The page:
I am a freelance musician in Toronto, Ontario, Canada. What I really love is good food, books, movies, gardening (even though I have a black thumb) and bicycle travel.
My foodblog is at http://etherwork.net/blog/- adventures in food and drink, recipes, disasters, triumphs....
summary: Happy New Year!; Tartine Bread just keeps getting better; mussels inspired by a recipe in Jamie Schler’s cookbook “Orange Appeal”; old Navel oranges still produce beautiful juice; lentil soup; lentils for fortune; in praise of Rachel Roddy;
We had a wonderful New Year’s Eve!
Yesterday morning, after packing up Tartine bread, cherry snowballs made with Persian dried sour cherries, cheese biscuits and pecan puffs, we put on all our layers and hats and scarves and mittens and headed out into the cold (and don’t let your Winnipeg and/or Edmonton and/or Alaskan experiences of what real cold is confuse you – it was REALLY cold here in Toronto) and trekked along the snow-packed sidewalks up to miss the streetcar and wait for about 10 minutes, jumping up and down to try to keep our feet warm. Then onto the rather elderly streetcar, that quickly filled up with people heading to work or play (every time the door opened, a gale-force wind whipped past our feet), to go across the city to our long-time friends W and G for our annual Cheese Day. Both W and G’s sons were in town for Christmas and J and G had gone to St. Lawrence Market to get a selection of cheeses, pate, cream cheese, bagels and smoked salmon.
I don’t remember exactly when the poinsettia table cloth appeared in our house at Christmas – it went perfectly with the poinettia drinking glasses that one of my sisters has in her house now.
Nor do I remember what year it was that a 7-Up flyer, featuring Punch recipes, arrived in the mailbox. Or was it inserted into the carton of 7-Up that Dad brought home for a Christmas party. (We NEVER had soda pop in the house, except at Christmas time.)
I do remember that we decided we HAD to try some of the punches though. I think that the first one we made was emerald punch. We were entranced with the name. And we had a wonderful punch bowl with glasses that hung from the edge of the bowl (was the set crystal?? I can’t recall; I think one of my sisters has the bowl and glasses….)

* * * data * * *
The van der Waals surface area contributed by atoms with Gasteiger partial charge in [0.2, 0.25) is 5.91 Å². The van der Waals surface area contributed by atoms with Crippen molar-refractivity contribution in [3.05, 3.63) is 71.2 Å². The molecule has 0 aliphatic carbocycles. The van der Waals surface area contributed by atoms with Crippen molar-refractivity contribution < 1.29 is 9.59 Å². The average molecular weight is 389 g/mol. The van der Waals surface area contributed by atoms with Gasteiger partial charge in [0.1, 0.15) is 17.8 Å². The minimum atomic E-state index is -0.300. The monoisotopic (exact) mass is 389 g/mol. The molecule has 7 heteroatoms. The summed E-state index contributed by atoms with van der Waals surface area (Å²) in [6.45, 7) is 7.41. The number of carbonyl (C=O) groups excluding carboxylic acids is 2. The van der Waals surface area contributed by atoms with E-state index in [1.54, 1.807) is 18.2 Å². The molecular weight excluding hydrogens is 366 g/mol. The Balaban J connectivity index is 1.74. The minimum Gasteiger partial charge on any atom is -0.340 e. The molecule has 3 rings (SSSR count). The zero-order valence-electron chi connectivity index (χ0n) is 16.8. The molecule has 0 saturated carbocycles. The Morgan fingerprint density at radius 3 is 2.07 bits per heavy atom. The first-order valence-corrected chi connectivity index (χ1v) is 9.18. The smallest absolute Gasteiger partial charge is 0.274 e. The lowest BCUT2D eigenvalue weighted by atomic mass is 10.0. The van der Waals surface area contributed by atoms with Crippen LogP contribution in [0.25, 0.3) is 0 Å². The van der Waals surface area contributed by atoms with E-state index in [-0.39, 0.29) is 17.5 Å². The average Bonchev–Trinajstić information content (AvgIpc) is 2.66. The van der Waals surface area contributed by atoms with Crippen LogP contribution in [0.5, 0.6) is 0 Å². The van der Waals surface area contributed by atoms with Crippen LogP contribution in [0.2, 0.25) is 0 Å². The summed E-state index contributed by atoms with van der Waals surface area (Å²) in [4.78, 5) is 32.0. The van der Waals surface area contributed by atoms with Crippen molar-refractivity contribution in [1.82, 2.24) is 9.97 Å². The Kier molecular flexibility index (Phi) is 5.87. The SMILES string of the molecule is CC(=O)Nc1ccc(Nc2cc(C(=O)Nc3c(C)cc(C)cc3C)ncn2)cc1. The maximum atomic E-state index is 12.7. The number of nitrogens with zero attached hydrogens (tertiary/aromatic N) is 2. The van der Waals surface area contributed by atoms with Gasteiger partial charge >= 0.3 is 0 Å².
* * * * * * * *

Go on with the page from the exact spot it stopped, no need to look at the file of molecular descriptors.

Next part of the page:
Mum made Gala punch several times as well. But it was “Green” that became a staple for us at Christmas.
So, imagine my delight when my sister arrived at our house on Christmas Day, carrying a 2L soda-water bottle filled with Green! Sure, we don’t have the punch bowl. But who cares? We had the punch!
I was SO happy that I had used Mum’s poinsettia table cloth. How perfect!
Well, I considered translating this into a recipe with wild yeast….
And then I realized that it would prove that I’m completely out of my mind. This is dough that has egg and butter and sugar. Like brioche. Eeeeeeek!!
Yes. Commercial yeast is the wiser ingredient, isn’t it? Maybe next time I’ll try with wild yeast. Maybe….
Having had Rum Babas years ago that T made when we first got our food processor (it came with a recipe book), I knew that babas shouldn’t be that hard to make. Especially if I did everything by hand instead of hauling out the food processor….
We loved rum babas so we should love champagne baba too.
Baba is a traditional bistro dessert. Its round cylindrical shape crosses over perfectly to tall bread machine pans. […] Baba is plump like a plush toy—soaked in a spirited champagne syrup, glazed, and then cut into wedges or slices to serve with sweetened whipped cream. Serve it the day it is made or no more than one day later for the best texture.
– Beth Hensperger, Champagne-soaked Baba, Bread Lover’s Bread Machine Cookbook: A Master Baker’s 300 Favorite Recipes for Perfect-Every-Time Bread-From Every Kind of Machine, p.521